Monday, December 14, 2009
Ryan’s freewheeling lifestyle gets put in jeopardy when young computer programmer Natalie (Anna Kendrick) comes up with a way to do his job over the internet. Dreading the thought of being tied to a desk, Bingham convinces his boss (Jason Bateman) that Natalie needs to see what it’s like to do the job face to face before implementing her plan. The two then set off to relieve hundreds of American workers of the burden of employment, stopping at various famous locations along the way to take pictures of a cardboard cut-out of Bingham’s sister and her future husband for a wedding present.
While it is Bingham’s job that drives the plot forward, the movie is more concerned with the idea that happiness is impossible without meaningful relationships. That's fine, but then the movie takes it further to say that happiness is impossible without a spouse and children. This is most clearly expressed by Natalie, who looks at Alex and Ryan as though they were insane for not wanting a more traditional relationship.
At times the movie shows some ambivalence towards this idea - Natalie is dumped by her boyfriend, one of Ryan’s sisters is shown having separated from her husband, and there’s a final twist regarding Alex that I won’t reveal. But that ambivalence is undermined by the film’s closing montage of (real) fired workers talking about how their wives and children gave them the strength to cope with their situation. Look, whatever helps a person deal with something as serious as losing a job, I’m for it. But the implication here is that those without family, like Bingham, are somehow worse off than they are. Ah yes, poor little rich boy. This is the film’s final word on the subject. It kind of reminds me of the scene in They Live where Roddy Piper puts on his special sunglasses, looks up at a billboard, and instead of the ad that should be there sees simply the words “marry and reproduce”. No doubt the evil aliens from that film would approve of Up In the Air’s message.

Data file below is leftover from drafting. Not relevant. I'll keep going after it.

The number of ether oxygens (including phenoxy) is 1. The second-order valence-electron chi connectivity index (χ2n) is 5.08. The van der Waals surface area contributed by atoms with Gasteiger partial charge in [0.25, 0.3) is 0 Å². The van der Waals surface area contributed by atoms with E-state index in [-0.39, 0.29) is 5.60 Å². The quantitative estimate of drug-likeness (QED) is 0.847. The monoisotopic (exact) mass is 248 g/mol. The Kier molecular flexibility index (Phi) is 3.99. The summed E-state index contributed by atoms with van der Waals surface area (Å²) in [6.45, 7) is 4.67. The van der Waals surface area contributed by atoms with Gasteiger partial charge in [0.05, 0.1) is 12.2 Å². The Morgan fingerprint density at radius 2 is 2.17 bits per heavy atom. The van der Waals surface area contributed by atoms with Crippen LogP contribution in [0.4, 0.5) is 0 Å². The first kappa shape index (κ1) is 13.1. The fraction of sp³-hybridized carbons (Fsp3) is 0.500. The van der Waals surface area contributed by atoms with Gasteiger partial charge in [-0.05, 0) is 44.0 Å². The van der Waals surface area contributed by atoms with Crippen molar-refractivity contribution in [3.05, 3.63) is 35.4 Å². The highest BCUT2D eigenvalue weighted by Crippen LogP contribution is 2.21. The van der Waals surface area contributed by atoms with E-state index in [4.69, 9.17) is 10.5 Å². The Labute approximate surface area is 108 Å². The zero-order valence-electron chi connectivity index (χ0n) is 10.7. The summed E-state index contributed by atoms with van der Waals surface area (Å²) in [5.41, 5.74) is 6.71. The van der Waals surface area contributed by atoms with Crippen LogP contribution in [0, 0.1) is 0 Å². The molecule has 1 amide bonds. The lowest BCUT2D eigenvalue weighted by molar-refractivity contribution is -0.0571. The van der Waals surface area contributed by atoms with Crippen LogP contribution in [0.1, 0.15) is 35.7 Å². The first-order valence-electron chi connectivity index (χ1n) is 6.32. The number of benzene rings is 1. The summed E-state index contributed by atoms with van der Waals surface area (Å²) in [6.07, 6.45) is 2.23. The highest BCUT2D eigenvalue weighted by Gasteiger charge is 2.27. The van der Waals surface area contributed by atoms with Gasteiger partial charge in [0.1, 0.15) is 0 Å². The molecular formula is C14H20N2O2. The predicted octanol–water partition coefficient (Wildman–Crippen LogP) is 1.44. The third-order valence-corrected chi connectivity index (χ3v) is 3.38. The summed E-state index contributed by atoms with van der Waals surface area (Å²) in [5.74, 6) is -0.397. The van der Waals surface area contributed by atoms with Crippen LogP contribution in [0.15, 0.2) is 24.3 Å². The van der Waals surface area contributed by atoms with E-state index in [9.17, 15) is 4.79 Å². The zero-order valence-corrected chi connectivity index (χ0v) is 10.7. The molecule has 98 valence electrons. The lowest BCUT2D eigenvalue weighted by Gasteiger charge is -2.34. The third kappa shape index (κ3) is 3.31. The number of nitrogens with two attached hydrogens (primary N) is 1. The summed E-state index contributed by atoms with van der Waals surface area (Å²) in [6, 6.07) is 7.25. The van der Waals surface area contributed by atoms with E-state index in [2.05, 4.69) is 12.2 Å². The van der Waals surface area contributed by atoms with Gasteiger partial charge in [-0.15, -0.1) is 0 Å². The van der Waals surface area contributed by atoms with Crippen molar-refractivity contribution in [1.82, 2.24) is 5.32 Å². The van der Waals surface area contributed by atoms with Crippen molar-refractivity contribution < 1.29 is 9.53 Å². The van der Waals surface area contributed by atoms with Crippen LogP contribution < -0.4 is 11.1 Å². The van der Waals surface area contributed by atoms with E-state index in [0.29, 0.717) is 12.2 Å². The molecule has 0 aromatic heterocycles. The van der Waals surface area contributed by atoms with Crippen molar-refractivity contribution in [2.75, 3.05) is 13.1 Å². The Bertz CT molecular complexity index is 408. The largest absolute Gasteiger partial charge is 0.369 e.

Still, as Roger Ebert often says, it’s not what a movie is about, but how it’s about it. And for the most part, Up In the Air is a well made, enjoyable, and funny film. Clooney is perfectly cast. I can’t imagine any other actor making this character likeable as he goes about destroying lives while bragging about his fancy hotel and rental car membership cards. Vera Farmiga is excellent, as well. With this film she should make it onto the ‘A’ list, and hopefully won’t have to star in crap like Orphan again anytime soon. The one weak link for me is Anna Kendrick’s Natalie, though I blame writer/director Jason Reitman rather than the actress. As written, the character is a comic relief caricature that just doesn’t seem to exist in the same universe as Clooney and Farmiga’s nuanced, believable characters.
I’ve already mentioned my distaste for the film’s trite message that marriage and kids are the only road to happiness. I also can’t help but think, given the current economic climate, that more of substance should have been said about all the people Bingham fires. Mostly, though, the movie just plays being fired for laughs. And yeah, watching Zach Galifianakis and J.K. Simmons respond to the loss of their jobs is funny. But losing a job in real life isn’t. The movie only offers one moment in which we see just how serious that can be, when we learn that one of the people who lost their jobs committed suicide. The scene does have some power, but its main purpose seems to be moving the plot in a new direction rather than any sort of serious commentary. And then we’re on to the montage of happy jobless people. Up In the Air is still a good movie; it's just not a great one. 3 out of 4 stars.